They might be museums. The two Bolton Hill houses are dignified enough, and the most finicky curator would be happy to snap up such fine chandeliers and marble fireplace mantels. The rugs are Persian, the prints by Audubon and the atmosphere genteel enough that one is tempted to speak in hushed tones.
Relax. Although the Gamse and Woltereck homes are featured on the Bolton Hill walking tour segment of this year's Maryland House and Garden Pilgrimage, neither is a shrine to bygone elegance. Not only will visitors find no purple velvet ropes stretched in front of the antique furniture, but they will discover that the two houses are as expressive as they are impressive.
When Alan and Barbara Gamse bought their corner town house 20 years ago, they, like many young couples in their 20s, didn't have a lot of cash to spare. "Budget? What budget? We didn't have any money," laughs Alan Gamse, a lawyer.
But the Gamses, Bolton Hill residents since their marriage in 1966, did find a rich-looking residence. The three-story building, which is several feet wider than most neighborhood houses, and four rooms deep instead of three, was built in 1857. The price was modest (especially by today's standards), but the house was replete with aristocratic flourishes, including 13 1/2 -foot-high ceilings -- a mixed blessing in winter, Mr. Gamse admits -- marble mantels (including one in an unusual coral shade in the dining room), a library with built-in mahogany bookcases and handsome display cabinets in the parlor.
Even though funds were limited, the young couple favored a traditional, somewhat formal style -- no beanbag chairs and macrame for this pair, even in the '60s -- and set about furnishing their home in suitable fashion. To heirlooms from both families and gilt-framed paintings from her grandmother, they added pieces from local sales and classified ads.
"We would get the classifieds on Saturday night. If we'd see them when we were at a friend's for dinner, and if there was something we needed, we'd have to go," admits Mrs. Gamse, who manages the gift and antique shop at the Maryland Historical Society.
An especially distinguished note is provided by an enormous mantel mirror, a move-in gift from a friend. The mirror was once owned by Edwin Warfield, governor of Maryland from 1904 to 1908.
The Gamses did some strategic renovation, principally in the kitchen, which now has a modern food preparation island, a casual country-looking dining area, a powder room with hidden laundry facilities and a door leading out to a garden deck. Shortly after the 1977 renovation began, a drunken 15-year-old in a "borrowed" Cadillac plowed right into the side of the kitchen, doing $15,000 worth of damage. Thanks to a loyal crew, the work was finally completed -- on the eve of the house's first appearance on the Pilgrimage!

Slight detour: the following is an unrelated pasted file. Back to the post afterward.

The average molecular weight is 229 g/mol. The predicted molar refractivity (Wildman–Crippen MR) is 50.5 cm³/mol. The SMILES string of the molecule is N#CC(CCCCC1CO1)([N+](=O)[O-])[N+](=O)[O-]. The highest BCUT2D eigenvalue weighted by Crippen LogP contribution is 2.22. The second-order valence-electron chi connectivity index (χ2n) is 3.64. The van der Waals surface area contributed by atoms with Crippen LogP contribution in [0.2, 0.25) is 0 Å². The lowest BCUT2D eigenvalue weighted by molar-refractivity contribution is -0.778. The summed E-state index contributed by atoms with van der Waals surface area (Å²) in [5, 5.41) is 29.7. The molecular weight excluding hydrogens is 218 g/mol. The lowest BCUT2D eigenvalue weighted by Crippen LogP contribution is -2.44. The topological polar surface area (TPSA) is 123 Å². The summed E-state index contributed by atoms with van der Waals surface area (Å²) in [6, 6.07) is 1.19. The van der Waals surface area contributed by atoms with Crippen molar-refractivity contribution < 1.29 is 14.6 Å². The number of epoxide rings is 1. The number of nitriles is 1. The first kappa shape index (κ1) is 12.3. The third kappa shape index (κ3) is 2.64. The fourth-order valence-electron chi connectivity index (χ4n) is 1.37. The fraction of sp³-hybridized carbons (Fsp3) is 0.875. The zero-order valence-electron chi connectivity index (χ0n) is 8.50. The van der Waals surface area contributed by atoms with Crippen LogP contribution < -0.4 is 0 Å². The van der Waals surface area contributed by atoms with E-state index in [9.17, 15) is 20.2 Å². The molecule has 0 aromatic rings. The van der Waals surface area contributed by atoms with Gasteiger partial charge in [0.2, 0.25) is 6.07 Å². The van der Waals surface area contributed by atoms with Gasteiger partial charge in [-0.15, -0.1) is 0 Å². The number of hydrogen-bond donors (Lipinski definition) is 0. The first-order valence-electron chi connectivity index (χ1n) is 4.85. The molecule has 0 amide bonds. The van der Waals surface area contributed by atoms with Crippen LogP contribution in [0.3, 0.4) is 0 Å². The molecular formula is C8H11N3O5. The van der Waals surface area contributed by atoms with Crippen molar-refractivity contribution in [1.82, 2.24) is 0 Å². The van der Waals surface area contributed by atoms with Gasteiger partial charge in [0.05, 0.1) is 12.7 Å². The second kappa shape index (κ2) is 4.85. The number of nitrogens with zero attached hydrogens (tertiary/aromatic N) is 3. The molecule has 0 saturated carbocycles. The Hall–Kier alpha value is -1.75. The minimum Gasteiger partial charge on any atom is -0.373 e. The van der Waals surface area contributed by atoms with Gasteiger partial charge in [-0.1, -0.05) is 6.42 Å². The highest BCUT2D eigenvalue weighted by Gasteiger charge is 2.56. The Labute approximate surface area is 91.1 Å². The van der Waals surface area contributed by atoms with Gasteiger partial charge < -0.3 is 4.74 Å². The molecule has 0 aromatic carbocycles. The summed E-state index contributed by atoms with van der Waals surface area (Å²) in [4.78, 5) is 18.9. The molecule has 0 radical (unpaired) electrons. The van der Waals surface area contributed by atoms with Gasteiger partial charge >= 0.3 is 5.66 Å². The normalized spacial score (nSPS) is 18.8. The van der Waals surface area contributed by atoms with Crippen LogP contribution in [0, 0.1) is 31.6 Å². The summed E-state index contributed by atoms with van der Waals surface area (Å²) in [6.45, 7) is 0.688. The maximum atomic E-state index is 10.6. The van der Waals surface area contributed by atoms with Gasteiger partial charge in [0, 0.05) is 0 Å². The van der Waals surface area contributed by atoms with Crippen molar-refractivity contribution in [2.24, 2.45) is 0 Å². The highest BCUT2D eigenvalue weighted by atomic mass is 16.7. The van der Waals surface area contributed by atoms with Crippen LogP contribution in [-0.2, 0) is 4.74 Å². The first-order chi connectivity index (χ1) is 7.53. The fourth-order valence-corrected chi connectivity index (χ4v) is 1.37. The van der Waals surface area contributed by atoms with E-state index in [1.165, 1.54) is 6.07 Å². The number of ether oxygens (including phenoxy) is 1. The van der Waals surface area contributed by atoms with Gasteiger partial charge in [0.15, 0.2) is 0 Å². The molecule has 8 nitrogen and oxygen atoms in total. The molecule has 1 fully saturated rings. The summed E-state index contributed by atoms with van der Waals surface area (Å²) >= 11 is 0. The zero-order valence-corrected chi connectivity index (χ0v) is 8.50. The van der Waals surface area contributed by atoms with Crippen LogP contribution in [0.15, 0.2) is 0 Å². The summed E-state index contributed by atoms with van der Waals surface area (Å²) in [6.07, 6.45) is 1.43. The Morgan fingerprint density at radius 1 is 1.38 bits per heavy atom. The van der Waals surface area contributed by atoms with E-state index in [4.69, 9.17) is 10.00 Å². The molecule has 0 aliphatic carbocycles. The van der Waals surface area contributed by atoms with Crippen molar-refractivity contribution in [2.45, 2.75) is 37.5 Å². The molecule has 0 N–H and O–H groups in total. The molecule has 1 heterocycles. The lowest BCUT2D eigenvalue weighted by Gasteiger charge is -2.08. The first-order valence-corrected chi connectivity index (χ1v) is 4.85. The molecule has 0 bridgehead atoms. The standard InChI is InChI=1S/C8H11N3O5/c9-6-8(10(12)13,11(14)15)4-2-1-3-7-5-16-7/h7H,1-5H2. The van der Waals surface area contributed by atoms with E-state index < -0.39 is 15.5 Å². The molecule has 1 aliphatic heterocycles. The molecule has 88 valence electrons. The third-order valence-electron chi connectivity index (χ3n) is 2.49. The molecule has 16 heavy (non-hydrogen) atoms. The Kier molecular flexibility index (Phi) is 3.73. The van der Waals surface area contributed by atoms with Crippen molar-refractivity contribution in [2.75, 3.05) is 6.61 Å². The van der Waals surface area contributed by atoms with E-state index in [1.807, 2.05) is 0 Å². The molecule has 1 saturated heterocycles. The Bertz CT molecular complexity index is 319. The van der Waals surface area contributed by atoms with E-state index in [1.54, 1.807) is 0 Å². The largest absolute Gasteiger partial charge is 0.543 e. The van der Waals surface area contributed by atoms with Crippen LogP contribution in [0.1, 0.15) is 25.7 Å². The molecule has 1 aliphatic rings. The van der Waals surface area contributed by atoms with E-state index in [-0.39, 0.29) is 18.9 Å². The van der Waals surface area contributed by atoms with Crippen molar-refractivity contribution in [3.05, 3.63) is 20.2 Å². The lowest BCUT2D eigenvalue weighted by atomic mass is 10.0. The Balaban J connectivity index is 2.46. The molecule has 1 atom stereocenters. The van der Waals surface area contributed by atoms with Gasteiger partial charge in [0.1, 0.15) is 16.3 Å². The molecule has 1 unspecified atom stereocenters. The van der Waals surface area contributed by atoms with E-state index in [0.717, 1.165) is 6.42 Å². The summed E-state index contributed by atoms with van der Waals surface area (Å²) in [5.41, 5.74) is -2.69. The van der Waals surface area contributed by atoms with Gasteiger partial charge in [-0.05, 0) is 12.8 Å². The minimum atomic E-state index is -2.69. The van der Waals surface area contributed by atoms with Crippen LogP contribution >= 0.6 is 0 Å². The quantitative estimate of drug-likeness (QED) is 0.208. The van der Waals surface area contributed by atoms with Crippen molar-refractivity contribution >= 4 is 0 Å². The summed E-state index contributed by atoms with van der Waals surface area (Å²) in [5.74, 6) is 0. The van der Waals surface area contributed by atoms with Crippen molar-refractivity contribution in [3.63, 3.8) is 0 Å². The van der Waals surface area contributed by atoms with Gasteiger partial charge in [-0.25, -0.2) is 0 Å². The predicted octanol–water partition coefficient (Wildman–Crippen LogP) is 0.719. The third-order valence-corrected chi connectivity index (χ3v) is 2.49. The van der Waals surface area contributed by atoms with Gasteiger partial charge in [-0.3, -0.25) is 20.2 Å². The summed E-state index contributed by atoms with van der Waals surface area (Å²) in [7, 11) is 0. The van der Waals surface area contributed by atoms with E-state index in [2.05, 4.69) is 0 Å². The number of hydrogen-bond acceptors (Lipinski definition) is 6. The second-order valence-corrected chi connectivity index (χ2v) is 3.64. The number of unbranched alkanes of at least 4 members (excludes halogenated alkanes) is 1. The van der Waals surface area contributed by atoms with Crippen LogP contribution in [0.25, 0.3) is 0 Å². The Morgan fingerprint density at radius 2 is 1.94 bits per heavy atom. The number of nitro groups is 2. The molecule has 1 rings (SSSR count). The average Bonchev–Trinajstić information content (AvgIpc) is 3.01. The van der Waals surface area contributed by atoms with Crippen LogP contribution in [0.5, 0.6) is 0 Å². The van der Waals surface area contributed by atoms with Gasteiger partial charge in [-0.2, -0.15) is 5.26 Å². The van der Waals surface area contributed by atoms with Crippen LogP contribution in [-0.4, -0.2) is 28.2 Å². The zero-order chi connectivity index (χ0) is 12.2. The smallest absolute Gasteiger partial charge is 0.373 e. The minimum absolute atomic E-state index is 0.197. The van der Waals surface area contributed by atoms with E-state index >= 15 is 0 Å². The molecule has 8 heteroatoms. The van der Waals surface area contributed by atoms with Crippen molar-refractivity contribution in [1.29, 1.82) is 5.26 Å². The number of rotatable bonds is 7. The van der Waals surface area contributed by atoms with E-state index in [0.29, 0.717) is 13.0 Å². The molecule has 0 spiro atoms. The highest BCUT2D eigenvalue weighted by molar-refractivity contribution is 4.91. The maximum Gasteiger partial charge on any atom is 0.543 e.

A magazine story was done on the house after its first full-scale redecoration in 1981. A picture from that time shows the parlor looking breezy, almost tropical, with white walls, unadorned hardwood floors, and an apricot brocade sofa set in front of the white-shuttered windows.
Today's room is very different, although much of the furniture is the same. A recent redecoration by Claudia Sennett gave the room a look that was at once more sumptuous and more intimate. The furniture was rearranged, and much of it, including a couple of quirky thrift-shop chairs, has been reupholstered in rich blues or in plaids or tapestries in shades of blue, green and warm red.
The most noticeable difference, however, is the fact that the room is now a dark, glossy ivy green. Color makes a big impact in this house; the hallway, which is lined with vintage prints of Baltimore scenes and wildfowl art, is a vivid persimmon-red, and the library is a gentle periwinkle. During the redecoration the dining room received a brightening when its buff walls were covered with lively chinoiserie paper.
It looked great then; it looks great now. The reason for the change, Mr. Gamse explains, was not dissatisfaction with the former look, but because change is part of living.
"You go out to an antique show, or shopping, and see a piece you really like, so you buy it. Every once in a while you get to the stage we are at with our library: one book in, one book out! Things are being recycled constantly."
The house, despite its formality, has always been child-friendly. The two Gamse children, Erin, now 23 and Mac, 20, coexisted peacefully with such things as apricot brocade and cut crystal. The library was the children's favorite playroom, Barbara Gamse reports; if company was coming she'd scoop up the toys that were lying around and deposit them in a big brass pot she kept for the purpose.
"We raised our two kids down here, and they absolutely loved it," says Barbara Gamse. "Both of them became urban children, and wanted to settle in cities."